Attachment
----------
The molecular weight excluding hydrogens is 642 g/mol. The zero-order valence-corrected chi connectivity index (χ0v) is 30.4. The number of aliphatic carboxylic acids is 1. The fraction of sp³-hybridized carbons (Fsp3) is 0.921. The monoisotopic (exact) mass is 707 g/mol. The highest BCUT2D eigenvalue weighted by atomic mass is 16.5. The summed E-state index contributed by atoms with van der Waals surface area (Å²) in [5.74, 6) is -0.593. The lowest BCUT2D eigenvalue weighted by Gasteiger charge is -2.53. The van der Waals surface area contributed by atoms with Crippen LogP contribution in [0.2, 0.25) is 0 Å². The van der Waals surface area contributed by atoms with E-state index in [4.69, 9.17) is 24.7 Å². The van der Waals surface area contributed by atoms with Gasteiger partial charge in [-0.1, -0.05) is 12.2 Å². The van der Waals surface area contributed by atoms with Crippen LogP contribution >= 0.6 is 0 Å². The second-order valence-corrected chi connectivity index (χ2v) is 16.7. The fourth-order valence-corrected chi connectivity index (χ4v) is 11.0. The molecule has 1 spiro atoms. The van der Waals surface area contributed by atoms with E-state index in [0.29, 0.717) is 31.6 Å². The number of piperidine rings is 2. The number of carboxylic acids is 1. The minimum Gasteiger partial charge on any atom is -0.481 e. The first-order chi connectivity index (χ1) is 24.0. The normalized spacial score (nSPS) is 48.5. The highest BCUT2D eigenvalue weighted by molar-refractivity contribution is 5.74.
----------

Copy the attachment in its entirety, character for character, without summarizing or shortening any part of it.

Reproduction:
The molecular weight excluding hydrogens is 642 g/mol. The zero-order valence-corrected chi connectivity index (χ0v) is 30.4. The number of aliphatic carboxylic acids is 1. The fraction of sp³-hybridized carbons (Fsp3) is 0.921. The monoisotopic (exact) mass is 707 g/mol. The highest BCUT2D eigenvalue weighted by atomic mass is 16.5. The summed E-state index contributed by atoms with van der Waals surface area (Å²) in [5.74, 6) is -0.593. The lowest BCUT2D eigenvalue weighted by Gasteiger charge is -2.53. The van der Waals surface area contributed by atoms with Crippen LogP contribution in [0.2, 0.25) is 0 Å². The van der Waals surface area contributed by atoms with E-state index in [4.69, 9.17) is 24.7 Å². The van der Waals surface area contributed by atoms with Gasteiger partial charge in [-0.1, -0.05) is 12.2 Å². The van der Waals surface area contributed by atoms with Crippen LogP contribution >= 0.6 is 0 Å². The second-order valence-corrected chi connectivity index (χ2v) is 16.7. The fourth-order valence-corrected chi connectivity index (χ4v) is 11.0. The molecule has 1 spiro atoms. The van der Waals surface area contributed by atoms with E-state index in [0.29, 0.717) is 31.6 Å². The number of piperidine rings is 2. The number of carboxylic acids is 1. The minimum Gasteiger partial charge on any atom is -0.481 e. The first-order chi connectivity index (χ1) is 24.0. The normalized spacial score (nSPS) is 48.5. The highest BCUT2D eigenvalue weighted by molar-refractivity contribution is 5.74.